All Articles Leadership Workforce Soft skills development: a hi-tech solution to a low-tech need

Soft skills development: a hi-tech solution to a low-tech need

A series of prompts from generative AI can help leaders simplify how their team learns new skills, writes Julie Winkle Giulioni.

4 min read



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You don’t have to look far to find an article or warning about the half-life of the workforce’s current capacity and the urgent need to upskill, reskill and pre-skill workers to future-proof both their careers and their organizations. It seemed like hyperbole when, just a couple of years ago, the World Economic Forum predicted that half of all employees would need reskilling by 2025. But, given the pace and unpredictability of change, this is quickly becoming our reality. And this reality is not lost on employees. Gallup research finds that 48% of American workers would switch to a new job if it offered skills training opportunities.

With today’s focus on digital transformation and the proliferation of technology, many surmise that the skills required for success now and into the future will skew in that direction. But, counterintuitively, seven of the 10 most necessary skills identified by the World Economic Forum are what we commonly refer to as soft skills, marked below with an asterisk.

  1. Analytical thinking.
  2. Creative thinking.*
  3. Resilience, flexibility, and agility.*
  4. Motivation and self-awareness.*
  5. Curiosity and lifelong learning.*
  6. Technological literacy.
  7. Dependability and attention to detail.*
  8. Empathy and active listening.*
  9. Leadership and social influence.*
  10. Quality control.

Of course, anyone who’s tried to learn — or teach — the asterisked skills above has discovered the hard truth about soft skills. They tend to be the most challenging to develop. They also tend to be the most important to long-term success. We might hire for technical or functional expertise, but these human skills engineer career resilience and endurance over time. Acquiring these critical skills, however, has only become more challenging for some as a result of pandemic-inspired social distancing as well as diminished interaction resulting from remote and hybrid work. Some organizations resort to unusual strategies, like sending employees to charm school.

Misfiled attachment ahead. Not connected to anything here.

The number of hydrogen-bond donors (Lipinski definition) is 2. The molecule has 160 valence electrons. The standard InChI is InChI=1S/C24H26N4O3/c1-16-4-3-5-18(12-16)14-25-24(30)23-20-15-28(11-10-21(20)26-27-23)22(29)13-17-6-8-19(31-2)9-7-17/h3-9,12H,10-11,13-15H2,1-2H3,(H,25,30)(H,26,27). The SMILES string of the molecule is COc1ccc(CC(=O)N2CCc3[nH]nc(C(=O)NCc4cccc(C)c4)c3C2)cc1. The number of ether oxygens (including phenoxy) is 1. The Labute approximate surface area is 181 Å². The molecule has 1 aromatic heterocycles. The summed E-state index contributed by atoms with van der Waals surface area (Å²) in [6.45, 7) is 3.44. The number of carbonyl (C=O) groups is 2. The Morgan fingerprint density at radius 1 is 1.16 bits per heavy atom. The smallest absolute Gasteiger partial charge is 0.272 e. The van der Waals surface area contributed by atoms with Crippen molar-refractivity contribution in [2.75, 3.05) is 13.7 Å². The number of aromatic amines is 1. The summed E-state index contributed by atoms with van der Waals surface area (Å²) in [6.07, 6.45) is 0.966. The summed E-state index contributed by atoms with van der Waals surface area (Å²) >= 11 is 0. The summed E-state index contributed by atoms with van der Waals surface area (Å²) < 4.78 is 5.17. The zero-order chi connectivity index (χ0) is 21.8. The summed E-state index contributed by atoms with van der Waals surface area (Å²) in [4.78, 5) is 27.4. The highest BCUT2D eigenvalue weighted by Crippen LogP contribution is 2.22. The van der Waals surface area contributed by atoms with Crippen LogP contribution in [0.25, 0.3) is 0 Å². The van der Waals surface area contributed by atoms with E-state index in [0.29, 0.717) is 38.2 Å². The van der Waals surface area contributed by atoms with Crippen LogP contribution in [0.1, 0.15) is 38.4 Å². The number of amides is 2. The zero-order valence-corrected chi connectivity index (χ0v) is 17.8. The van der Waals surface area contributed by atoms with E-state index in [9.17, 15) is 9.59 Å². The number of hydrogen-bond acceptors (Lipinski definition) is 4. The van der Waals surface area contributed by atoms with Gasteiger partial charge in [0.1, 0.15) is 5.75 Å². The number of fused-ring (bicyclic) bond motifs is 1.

Unfortunately, many leaders don’t have the resources for such creative solutions. They must produce results on a budget, at scale and at the speed of business. They might be able to arrange for training (an essential element of the equation), but skills like listening and influence don’t suddenly manifest, fully formed and elegantly executed overnight. They require attention, application, intention, reflection and coaching — things leaders (particularly those who are not co-located with team members) may struggle to support.

Enter generative AI, a leader’s unexpected soft skills development partner. Used strategically and with care, large language models can serve as an influential thought partner, behavioral nudge and even coach to those committed to developing new skills. 

Here’s how it works. 

After employees receive a baseline of learning around the high-impact soft skill (understanding what it is, why it’s essential and how to execute it in a way that aligns with the organization’s culture and business outcomes), they turn to AI for reinforcement. Simple requests posed to ChatGPT or similar tools can spark in-the-moment opportunities to plan for, reflect upon and evaluate critical skills. Here are sample prompts based on the World Economic Forum’s seven top soft skills.

  • Creative thinking. Suggest three ways I can bring greater creativity to my role as a XX today.
  • Resilience, flexibility and agility. Provide a 5-item assessment that I can use at the end of the day to evaluate and reflect upon how resiliently, flexibly and agilely responded to the challenges I faced as a XX.
  • Motivation and self-awareness. As I start my day filled with XX, what question should I reflect upon to deepen my sense of self-awareness?
  • Curiosity and lifelong learning. What behaviors could I practice today as a consultant that would build greater curiosity?
  • Dependability and attention to detail. Tell me a story of when a lack of reliability or attention to detail resulted in awful outcomes.
  • Empathy and active listening. In my role as a XX, what can I do today to let others know I empathize and actively listen to them?
  • Leadership and social influence. Create a 10-item self-assessment that will help me evaluate and improve my leadership and social impact as I execute my role as a consultant.

Try a couple of these examples out right now. You’ll be surprised at the richness and relevance of responses. Prompts like these generate responses that — while not always perfect — offer a low-cost, scalable way for employees to own their learning and keep key concepts top-of-mind until they become second nature. This kind of technology-supported approach democratizes soft skills learning. It expands the reach of busy leaders, and an employee’s self-directed efforts enrich the quality of coaching conversations. 


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